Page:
This week a garden-grown reflection on how to grow a wreath. Recently, I co-hosted a native plant wreath making workshop as an outreach of and in support of the Ahart Herbarium at California State University Chico. For the gathering, I’d spent several weeks collecting glossy buckeyes, almost white buckeye branch tips that remind me of antlers, a multitude of acorn caps, and seed pods, two days before John and I collected prunings from cedar, redwood, California bay trees, toyon with its ft clusters of red berries, and coyote brush in full white, fluffy seed on his land and garden. The day before the event I set to work pruning all the plants I had held off pruning in my garden for just this holiday wreath making: I pruned my big Sur manzanita, my purple sage, and then some non-native but so fragrant myrtle, rosemary, scented geranium, and oreganos. The day of co-hosts and friends Adrienne and colleen brought in live oak clippings, more redwood, golden-cap acorn caps, and bundles of dried native flax seed heads and stems.
As I was working at pruning back the purple sage in the pouring rain in my front-sidewalk border dry-loving garden, it occurred to me that the best of wreaths or any seasonally and ritually important greenery the seasons around – are not so much made and seen as they are grown and understood over time.
As I de-tangled the widely reaching warmly pungent branches of the purple sage from the branched fresh green of the manzanita, I brushed off the old seed heads and falling golden leaves of the now- towering and rusting large cottonwood who seeded herself here about the same time that I did. I moved the fountaining stems of the intermingled deer grass to the side, and I pulled many of the sage’s square stemmed branches (characteristic of the mint family) from the rich dark and moist almost-soil duff beneath the plants – where these same branches were close to rooting themselves as they made their natural spreading way. I rustled birds who scolded me in good humor from the branches of that winter-bare cottonwood, I moved among bird feathers, bird poop, evidence of bugs foraging and egg-laying and hatching and eating in the next phases.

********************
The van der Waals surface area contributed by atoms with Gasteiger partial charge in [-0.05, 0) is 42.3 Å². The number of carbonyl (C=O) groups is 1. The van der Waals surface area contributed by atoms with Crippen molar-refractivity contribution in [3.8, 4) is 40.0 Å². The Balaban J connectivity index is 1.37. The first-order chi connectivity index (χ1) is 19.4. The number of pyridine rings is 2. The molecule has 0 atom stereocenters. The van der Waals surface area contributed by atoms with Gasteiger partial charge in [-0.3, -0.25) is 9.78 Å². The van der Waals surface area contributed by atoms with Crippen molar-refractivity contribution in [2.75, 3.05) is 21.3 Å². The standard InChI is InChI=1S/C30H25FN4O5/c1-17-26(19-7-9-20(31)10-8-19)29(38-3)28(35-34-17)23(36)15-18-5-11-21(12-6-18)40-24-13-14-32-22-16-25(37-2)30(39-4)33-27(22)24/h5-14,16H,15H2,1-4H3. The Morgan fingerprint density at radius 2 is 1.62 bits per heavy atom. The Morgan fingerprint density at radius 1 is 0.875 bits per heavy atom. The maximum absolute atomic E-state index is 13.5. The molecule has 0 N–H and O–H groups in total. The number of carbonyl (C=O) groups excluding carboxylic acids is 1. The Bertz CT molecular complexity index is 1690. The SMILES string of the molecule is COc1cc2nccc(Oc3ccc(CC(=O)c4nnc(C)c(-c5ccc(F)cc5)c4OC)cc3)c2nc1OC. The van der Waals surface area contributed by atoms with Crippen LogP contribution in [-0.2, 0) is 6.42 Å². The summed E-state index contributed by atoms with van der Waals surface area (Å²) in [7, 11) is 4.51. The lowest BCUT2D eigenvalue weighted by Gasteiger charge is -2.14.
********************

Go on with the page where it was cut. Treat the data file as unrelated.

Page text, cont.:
As I was intimately in touch with these beloved plants, I was learning more about them – about who they are growing with, and how they are growing on their own and together – where they lean into one another for support, shade or other shelter, where they pull away from one another for greater air or sun, how and when their leaves shed a few at a time as evergreens do – or all in one seasonal drop, even how they feed one another, and propagate themselves. I have known these plants since I put them together almost 10 years ago, and yet here I was learning more about them as I moved among them. The neighbors are no doubt happy to have reclaimed some of the sidewalk, but I am happy to know and honor my plant neighbors – those that have seeded themselves here and those that I have introduced.